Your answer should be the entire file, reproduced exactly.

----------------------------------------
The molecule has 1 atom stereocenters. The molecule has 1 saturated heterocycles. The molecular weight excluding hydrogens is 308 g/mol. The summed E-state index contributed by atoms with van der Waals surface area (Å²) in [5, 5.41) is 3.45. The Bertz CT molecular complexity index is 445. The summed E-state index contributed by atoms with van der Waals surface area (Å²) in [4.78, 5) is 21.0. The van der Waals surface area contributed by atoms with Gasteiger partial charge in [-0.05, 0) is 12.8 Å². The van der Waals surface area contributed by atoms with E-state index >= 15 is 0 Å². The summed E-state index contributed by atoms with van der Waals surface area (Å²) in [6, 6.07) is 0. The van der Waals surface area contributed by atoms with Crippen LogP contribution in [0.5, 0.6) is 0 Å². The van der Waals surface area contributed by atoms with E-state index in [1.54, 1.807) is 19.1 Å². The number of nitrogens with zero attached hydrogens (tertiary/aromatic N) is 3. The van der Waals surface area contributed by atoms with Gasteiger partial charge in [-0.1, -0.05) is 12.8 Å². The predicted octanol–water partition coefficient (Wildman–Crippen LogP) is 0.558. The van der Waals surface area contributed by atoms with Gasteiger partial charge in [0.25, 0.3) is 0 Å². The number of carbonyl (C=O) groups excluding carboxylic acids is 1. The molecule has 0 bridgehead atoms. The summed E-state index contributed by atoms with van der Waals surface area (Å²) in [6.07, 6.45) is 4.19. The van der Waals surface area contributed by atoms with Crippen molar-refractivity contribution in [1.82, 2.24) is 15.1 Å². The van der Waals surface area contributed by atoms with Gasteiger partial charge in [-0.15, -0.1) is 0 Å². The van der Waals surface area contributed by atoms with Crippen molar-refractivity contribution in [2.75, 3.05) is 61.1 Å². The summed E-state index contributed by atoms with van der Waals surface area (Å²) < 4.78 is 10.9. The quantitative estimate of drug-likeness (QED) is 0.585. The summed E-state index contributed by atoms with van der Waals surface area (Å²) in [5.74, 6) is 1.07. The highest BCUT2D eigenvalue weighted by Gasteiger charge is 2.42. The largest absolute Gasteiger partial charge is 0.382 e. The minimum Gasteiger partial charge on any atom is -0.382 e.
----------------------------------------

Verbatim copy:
The molecule has 1 atom stereocenters. The molecule has 1 saturated heterocycles. The molecular weight excluding hydrogens is 308 g/mol. The summed E-state index contributed by atoms with van der Waals surface area (Å²) in [5, 5.41) is 3.45. The Bertz CT molecular complexity index is 445. The summed E-state index contributed by atoms with van der Waals surface area (Å²) in [4.78, 5) is 21.0. The van der Waals surface area contributed by atoms with Gasteiger partial charge in [-0.05, 0) is 12.8 Å². The van der Waals surface area contributed by atoms with E-state index >= 15 is 0 Å². The summed E-state index contributed by atoms with van der Waals surface area (Å²) in [6, 6.07) is 0. The van der Waals surface area contributed by atoms with Crippen LogP contribution in [0.5, 0.6) is 0 Å². The van der Waals surface area contributed by atoms with E-state index in [1.54, 1.807) is 19.1 Å². The number of nitrogens with zero attached hydrogens (tertiary/aromatic N) is 3. The van der Waals surface area contributed by atoms with Gasteiger partial charge in [-0.1, -0.05) is 12.8 Å². The predicted octanol–water partition coefficient (Wildman–Crippen LogP) is 0.558. The van der Waals surface area contributed by atoms with Gasteiger partial charge in [0.25, 0.3) is 0 Å². The number of carbonyl (C=O) groups excluding carboxylic acids is 1. The molecule has 0 bridgehead atoms. The summed E-state index contributed by atoms with van der Waals surface area (Å²) in [6.07, 6.45) is 4.19. The van der Waals surface area contributed by atoms with Crippen molar-refractivity contribution in [1.82, 2.24) is 15.1 Å². The van der Waals surface area contributed by atoms with Gasteiger partial charge in [-0.15, -0.1) is 0 Å². The van der Waals surface area contributed by atoms with Crippen molar-refractivity contribution in [2.75, 3.05) is 61.1 Å². The summed E-state index contributed by atoms with van der Waals surface area (Å²) < 4.78 is 10.9. The quantitative estimate of drug-likeness (QED) is 0.585. The summed E-state index contributed by atoms with van der Waals surface area (Å²) in [5.74, 6) is 1.07. The highest BCUT2D eigenvalue weighted by Gasteiger charge is 2.42. The largest absolute Gasteiger partial charge is 0.382 e. The minimum Gasteiger partial charge on any atom is -0.382 e.